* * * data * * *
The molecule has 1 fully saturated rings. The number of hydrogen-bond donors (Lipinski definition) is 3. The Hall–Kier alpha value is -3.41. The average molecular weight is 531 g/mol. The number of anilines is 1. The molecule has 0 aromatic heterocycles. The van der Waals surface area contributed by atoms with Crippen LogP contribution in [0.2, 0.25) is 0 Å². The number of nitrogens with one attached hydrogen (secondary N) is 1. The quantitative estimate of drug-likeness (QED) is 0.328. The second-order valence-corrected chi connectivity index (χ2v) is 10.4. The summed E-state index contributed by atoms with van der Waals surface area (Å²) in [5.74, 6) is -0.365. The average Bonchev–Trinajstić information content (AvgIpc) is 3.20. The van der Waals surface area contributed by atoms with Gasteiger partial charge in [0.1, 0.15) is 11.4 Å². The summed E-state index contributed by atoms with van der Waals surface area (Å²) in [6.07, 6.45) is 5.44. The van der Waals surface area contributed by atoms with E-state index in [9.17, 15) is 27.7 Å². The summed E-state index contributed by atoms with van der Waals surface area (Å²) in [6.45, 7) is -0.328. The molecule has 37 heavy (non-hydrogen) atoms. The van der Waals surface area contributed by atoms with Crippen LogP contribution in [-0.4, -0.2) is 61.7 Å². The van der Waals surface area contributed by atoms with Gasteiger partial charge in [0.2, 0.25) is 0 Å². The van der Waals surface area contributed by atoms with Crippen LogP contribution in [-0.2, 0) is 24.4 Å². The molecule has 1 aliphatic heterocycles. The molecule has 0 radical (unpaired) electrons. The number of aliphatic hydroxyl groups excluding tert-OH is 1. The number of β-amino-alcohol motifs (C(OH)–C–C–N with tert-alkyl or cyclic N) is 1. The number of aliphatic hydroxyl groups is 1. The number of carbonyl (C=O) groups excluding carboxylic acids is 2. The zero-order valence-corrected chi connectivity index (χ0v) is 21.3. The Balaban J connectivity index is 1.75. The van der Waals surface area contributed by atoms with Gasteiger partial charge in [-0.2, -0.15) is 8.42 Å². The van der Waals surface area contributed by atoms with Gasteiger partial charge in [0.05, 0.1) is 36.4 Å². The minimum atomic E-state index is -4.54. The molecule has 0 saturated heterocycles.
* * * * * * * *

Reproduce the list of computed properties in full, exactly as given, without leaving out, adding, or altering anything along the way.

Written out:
The molecule has 1 fully saturated rings. The number of hydrogen-bond donors (Lipinski definition) is 3. The Hall–Kier alpha value is -3.41. The average molecular weight is 531 g/mol. The number of anilines is 1. The molecule has 0 aromatic heterocycles. The van der Waals surface area contributed by atoms with Crippen LogP contribution in [0.2, 0.25) is 0 Å². The number of nitrogens with one attached hydrogen (secondary N) is 1. The quantitative estimate of drug-likeness (QED) is 0.328. The second-order valence-corrected chi connectivity index (χ2v) is 10.4. The summed E-state index contributed by atoms with van der Waals surface area (Å²) in [5.74, 6) is -0.365. The average Bonchev–Trinajstić information content (AvgIpc) is 3.20. The van der Waals surface area contributed by atoms with Gasteiger partial charge in [0.1, 0.15) is 11.4 Å². The summed E-state index contributed by atoms with van der Waals surface area (Å²) in [6.07, 6.45) is 5.44. The van der Waals surface area contributed by atoms with E-state index in [9.17, 15) is 27.7 Å². The summed E-state index contributed by atoms with van der Waals surface area (Å²) in [6.45, 7) is -0.328. The molecule has 37 heavy (non-hydrogen) atoms. The van der Waals surface area contributed by atoms with Crippen LogP contribution in [-0.4, -0.2) is 61.7 Å². The van der Waals surface area contributed by atoms with Gasteiger partial charge in [0.2, 0.25) is 0 Å². The van der Waals surface area contributed by atoms with Crippen LogP contribution in [-0.2, 0) is 24.4 Å². The molecule has 1 aliphatic heterocycles. The molecule has 0 radical (unpaired) electrons. The number of aliphatic hydroxyl groups excluding tert-OH is 1. The number of β-amino-alcohol motifs (C(OH)–C–C–N with tert-alkyl or cyclic N) is 1. The number of aliphatic hydroxyl groups is 1. The number of carbonyl (C=O) groups excluding carboxylic acids is 2. The zero-order valence-corrected chi connectivity index (χ0v) is 21.3. The Balaban J connectivity index is 1.75. The van der Waals surface area contributed by atoms with Gasteiger partial charge in [-0.2, -0.15) is 8.42 Å². The van der Waals surface area contributed by atoms with Gasteiger partial charge in [0.05, 0.1) is 36.4 Å². The minimum atomic E-state index is -4.54. The molecule has 0 saturated heterocycles.